Most obviously, both high-scoring, oddball defensemen inked contracts that provide them with long-term security. In February 2016, Byfuglien killed trade rumors with a five-year, $38 million extension. Burns went even bigger in November of that same year, landing an eight-year, $64M pact.
Instead, 2016 was a sad moment in a far more esoteric way with Burns and Byfuglien: fantasy hockey leagues no longer gave them the bizarre, not-particularly-functional, but totally awesome dual position designation of D/RW.
Yes, in case you forgot or didn’t pay attention to fantasy then, Byfuglien and Burns could slot in as right-wingers and defensemen not that long ago.
Now, this designation wasn’t that useful, at least beyond Byfuglien and Burns being stat-category-stuffing monsters. Generally speaking, you probably won’t run into many fantasy situations where you have more defensemen than “D” spots to fill, while not having the same problem at RW.
Granted, it’s plausible, just not a consistent concern.
More than anything else, it was just fun that the two All-Stars could be used in such ways. It’s also a reminder that the two aren’t that far removed from debates about how they should be deployed. Think about this: Brent Burns, eventual Norris Trophy-winner, was quite reasonably depicted as a guy who might have been better suited as a forward.
To an extent, these two might feel like they stepped out of time machines from the future. Hockey is a flowing game where forwards can act as defensemen and vice versa; it’s easy to picture mad science where positions become irrelevant in favor of five skaters with increasingly similar job descriptions.
(OK, maybe that future isn’t too near, but who knows?)
It’s possible that the Jets are concerned about Byfuglien considering his size and style; just recently Tyler Dellow brought up tough questions about Buffy’s defensive work for The Athletic (subscription required). At 32, Burns’ contract could become a hairy problem if the Sharks start to hit the wall with an aging core.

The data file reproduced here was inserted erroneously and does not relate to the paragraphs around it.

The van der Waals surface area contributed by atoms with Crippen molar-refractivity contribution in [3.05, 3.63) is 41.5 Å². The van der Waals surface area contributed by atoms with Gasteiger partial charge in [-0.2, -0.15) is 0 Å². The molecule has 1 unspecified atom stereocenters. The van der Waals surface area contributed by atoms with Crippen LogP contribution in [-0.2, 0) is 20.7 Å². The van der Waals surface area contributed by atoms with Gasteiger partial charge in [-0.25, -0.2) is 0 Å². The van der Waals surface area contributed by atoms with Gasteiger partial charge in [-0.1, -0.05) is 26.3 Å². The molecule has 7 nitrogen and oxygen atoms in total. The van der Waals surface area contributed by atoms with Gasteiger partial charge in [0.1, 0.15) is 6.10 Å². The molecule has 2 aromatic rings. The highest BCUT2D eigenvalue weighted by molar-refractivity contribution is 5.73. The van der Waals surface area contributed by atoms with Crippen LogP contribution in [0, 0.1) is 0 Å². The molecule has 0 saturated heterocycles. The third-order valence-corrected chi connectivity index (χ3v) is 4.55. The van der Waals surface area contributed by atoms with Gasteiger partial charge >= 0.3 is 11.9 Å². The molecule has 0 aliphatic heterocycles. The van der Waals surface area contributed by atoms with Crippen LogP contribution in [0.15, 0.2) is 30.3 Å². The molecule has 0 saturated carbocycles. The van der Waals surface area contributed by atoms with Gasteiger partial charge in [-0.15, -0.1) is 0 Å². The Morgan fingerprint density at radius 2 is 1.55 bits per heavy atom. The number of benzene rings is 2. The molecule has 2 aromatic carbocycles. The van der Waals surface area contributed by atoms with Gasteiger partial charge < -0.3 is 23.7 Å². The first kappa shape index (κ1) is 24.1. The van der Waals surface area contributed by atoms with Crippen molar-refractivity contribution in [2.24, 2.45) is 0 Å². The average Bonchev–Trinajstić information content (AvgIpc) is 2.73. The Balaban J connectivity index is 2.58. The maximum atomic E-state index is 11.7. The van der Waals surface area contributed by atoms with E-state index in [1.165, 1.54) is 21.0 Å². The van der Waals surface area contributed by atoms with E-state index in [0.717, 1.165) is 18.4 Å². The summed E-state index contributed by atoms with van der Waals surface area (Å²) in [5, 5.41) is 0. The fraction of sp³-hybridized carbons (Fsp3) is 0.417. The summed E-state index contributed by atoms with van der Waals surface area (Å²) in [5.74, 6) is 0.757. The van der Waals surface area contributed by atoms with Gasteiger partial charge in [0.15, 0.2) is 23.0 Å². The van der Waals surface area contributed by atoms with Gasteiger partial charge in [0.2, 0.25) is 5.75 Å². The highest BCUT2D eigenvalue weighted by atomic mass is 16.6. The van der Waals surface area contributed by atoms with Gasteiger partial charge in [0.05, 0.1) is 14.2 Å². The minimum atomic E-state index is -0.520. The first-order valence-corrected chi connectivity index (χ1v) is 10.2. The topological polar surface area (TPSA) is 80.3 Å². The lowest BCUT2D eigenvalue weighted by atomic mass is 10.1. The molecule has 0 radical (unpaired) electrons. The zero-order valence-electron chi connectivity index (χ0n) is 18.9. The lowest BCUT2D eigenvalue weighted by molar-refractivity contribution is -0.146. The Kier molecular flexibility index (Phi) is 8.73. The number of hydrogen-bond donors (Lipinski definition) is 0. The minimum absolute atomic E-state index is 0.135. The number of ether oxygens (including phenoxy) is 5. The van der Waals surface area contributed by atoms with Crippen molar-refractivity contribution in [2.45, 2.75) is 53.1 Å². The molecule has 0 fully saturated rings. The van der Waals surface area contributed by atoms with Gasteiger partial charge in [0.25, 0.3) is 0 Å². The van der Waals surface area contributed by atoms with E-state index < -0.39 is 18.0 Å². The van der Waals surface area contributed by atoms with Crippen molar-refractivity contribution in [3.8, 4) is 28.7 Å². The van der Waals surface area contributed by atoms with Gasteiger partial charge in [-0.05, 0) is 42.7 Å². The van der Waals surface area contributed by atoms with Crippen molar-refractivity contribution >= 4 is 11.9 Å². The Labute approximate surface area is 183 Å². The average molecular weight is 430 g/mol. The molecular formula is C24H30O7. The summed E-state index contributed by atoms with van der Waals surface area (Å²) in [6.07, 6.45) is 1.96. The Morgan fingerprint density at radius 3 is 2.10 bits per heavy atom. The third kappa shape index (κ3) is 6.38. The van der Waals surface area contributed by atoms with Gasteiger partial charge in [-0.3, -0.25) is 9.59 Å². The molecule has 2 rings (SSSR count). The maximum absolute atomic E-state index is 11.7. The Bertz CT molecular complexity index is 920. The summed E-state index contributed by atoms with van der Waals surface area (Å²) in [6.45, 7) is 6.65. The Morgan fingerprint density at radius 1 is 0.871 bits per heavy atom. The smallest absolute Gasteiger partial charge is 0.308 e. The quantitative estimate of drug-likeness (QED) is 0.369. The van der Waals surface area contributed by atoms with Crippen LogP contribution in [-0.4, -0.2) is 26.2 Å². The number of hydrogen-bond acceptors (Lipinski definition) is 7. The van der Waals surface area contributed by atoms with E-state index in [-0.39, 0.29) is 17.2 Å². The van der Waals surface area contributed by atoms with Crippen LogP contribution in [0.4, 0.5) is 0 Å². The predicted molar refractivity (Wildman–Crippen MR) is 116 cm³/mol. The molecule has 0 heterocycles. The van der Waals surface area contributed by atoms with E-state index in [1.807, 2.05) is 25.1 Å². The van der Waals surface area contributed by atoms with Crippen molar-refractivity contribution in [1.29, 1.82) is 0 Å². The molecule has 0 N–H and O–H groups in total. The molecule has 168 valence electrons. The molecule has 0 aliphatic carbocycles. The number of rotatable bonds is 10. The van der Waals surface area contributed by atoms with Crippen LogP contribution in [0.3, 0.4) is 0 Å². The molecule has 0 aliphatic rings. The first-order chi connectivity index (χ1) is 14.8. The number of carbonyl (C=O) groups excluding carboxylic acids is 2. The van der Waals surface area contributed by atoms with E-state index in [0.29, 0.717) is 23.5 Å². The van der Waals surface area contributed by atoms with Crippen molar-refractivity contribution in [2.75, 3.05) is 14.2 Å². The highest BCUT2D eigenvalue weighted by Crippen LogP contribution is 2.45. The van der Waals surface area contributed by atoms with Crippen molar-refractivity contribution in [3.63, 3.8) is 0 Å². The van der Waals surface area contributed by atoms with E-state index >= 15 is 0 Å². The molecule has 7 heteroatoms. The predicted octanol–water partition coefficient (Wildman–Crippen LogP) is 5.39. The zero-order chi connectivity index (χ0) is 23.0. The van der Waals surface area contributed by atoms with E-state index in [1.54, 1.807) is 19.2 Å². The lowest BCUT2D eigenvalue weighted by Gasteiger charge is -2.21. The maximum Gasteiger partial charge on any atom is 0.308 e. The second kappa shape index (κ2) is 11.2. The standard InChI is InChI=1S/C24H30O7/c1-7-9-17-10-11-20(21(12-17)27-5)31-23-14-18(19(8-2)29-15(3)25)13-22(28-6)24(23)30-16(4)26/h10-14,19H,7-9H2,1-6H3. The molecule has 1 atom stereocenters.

Fantasy owners might argue that both defensemen deserve every penny, even if it’s for past work. Part of that is because they’re both so good and so unusual. Part of that is because some of us frequently smile at the thought of those weird D/RW days.
Speaking of dual positions …
With this being a weekly column, certain bits of advice will evolve over time, while others might be a little more reliable. (The debut column is likely to remain static, as you should always be honest with yourself about how much effort you’re expecting to put into a given league).
One evolving question: how much of a difference does it make to have a roster heavy on dual position options?
Many of us go into drafts assuming that we’ll load up on LW/RW guys, only to stray in the heat of the moment, when the few difference-making goalies keep drying up (or other concerns). It’s also conceivable that you can trick yourself into taking the wrong guy while being enticed by the siren call of those multiple positions.
Ideally, there are an array of strategies that open up with a well-tuned gameplan.
Maybe you can justify taking goalies earlier – but getting one of the handful of more reliable netminders – because of such moves? Perhaps you can grab that Erik Karlsson or, yes, Burns because of your situation? At minimum, the glut of centers might turn into an advantage if you can grab undervalued ones later in drafts instead of scrambling to cover tougher-to-settle wing spots.
Full disclosure: I’m not certain how much of a difference this makes, but I’ve always been curious. With that in mind, share your own tales, whether you prefer Twitter, email or the comments.
You never know, we might just win some fantasy duels together with the right dual-position players.